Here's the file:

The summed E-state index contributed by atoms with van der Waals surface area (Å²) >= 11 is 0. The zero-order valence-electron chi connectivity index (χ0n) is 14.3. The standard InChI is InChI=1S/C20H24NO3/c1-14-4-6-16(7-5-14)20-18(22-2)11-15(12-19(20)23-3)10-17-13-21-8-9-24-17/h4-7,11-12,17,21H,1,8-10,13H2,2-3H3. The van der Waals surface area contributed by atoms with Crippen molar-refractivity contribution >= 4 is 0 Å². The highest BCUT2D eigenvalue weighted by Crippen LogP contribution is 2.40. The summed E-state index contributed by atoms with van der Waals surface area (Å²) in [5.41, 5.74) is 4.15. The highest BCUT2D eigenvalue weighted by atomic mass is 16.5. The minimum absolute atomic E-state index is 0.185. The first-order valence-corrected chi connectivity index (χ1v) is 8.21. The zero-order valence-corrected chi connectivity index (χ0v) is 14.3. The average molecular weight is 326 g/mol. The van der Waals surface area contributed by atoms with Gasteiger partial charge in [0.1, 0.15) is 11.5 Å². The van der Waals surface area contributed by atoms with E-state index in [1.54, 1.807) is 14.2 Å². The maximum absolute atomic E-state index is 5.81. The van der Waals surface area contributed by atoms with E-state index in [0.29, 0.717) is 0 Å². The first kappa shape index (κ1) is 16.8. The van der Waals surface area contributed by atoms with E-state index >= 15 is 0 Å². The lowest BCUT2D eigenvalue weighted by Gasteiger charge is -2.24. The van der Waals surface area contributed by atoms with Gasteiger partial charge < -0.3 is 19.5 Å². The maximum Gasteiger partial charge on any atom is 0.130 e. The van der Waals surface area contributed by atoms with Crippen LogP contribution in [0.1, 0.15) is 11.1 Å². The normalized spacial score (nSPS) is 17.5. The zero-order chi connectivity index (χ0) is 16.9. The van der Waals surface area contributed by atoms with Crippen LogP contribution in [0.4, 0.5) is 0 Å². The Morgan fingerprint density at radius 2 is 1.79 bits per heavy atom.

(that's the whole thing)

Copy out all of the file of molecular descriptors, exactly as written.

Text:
The summed E-state index contributed by atoms with van der Waals surface area (Å²) >= 11 is 0. The zero-order valence-electron chi connectivity index (χ0n) is 14.3. The standard InChI is InChI=1S/C20H24NO3/c1-14-4-6-16(7-5-14)20-18(22-2)11-15(12-19(20)23-3)10-17-13-21-8-9-24-17/h4-7,11-12,17,21H,1,8-10,13H2,2-3H3. The van der Waals surface area contributed by atoms with Crippen molar-refractivity contribution >= 4 is 0 Å². The highest BCUT2D eigenvalue weighted by Crippen LogP contribution is 2.40. The summed E-state index contributed by atoms with van der Waals surface area (Å²) in [5.41, 5.74) is 4.15. The highest BCUT2D eigenvalue weighted by atomic mass is 16.5. The minimum absolute atomic E-state index is 0.185. The first-order valence-corrected chi connectivity index (χ1v) is 8.21. The zero-order valence-corrected chi connectivity index (χ0v) is 14.3. The average molecular weight is 326 g/mol. The van der Waals surface area contributed by atoms with Gasteiger partial charge in [0.1, 0.15) is 11.5 Å². The van der Waals surface area contributed by atoms with E-state index in [1.54, 1.807) is 14.2 Å². The maximum absolute atomic E-state index is 5.81. The van der Waals surface area contributed by atoms with E-state index in [0.29, 0.717) is 0 Å². The first kappa shape index (κ1) is 16.8. The van der Waals surface area contributed by atoms with E-state index >= 15 is 0 Å². The lowest BCUT2D eigenvalue weighted by Gasteiger charge is -2.24. The van der Waals surface area contributed by atoms with Gasteiger partial charge < -0.3 is 19.5 Å². The maximum Gasteiger partial charge on any atom is 0.130 e. The van der Waals surface area contributed by atoms with Crippen LogP contribution in [0.1, 0.15) is 11.1 Å². The normalized spacial score (nSPS) is 17.5. The zero-order chi connectivity index (χ0) is 16.9. The van der Waals surface area contributed by atoms with Crippen LogP contribution in [0.4, 0.5) is 0 Å². The Morgan fingerprint density at radius 2 is 1.79 bits per heavy atom.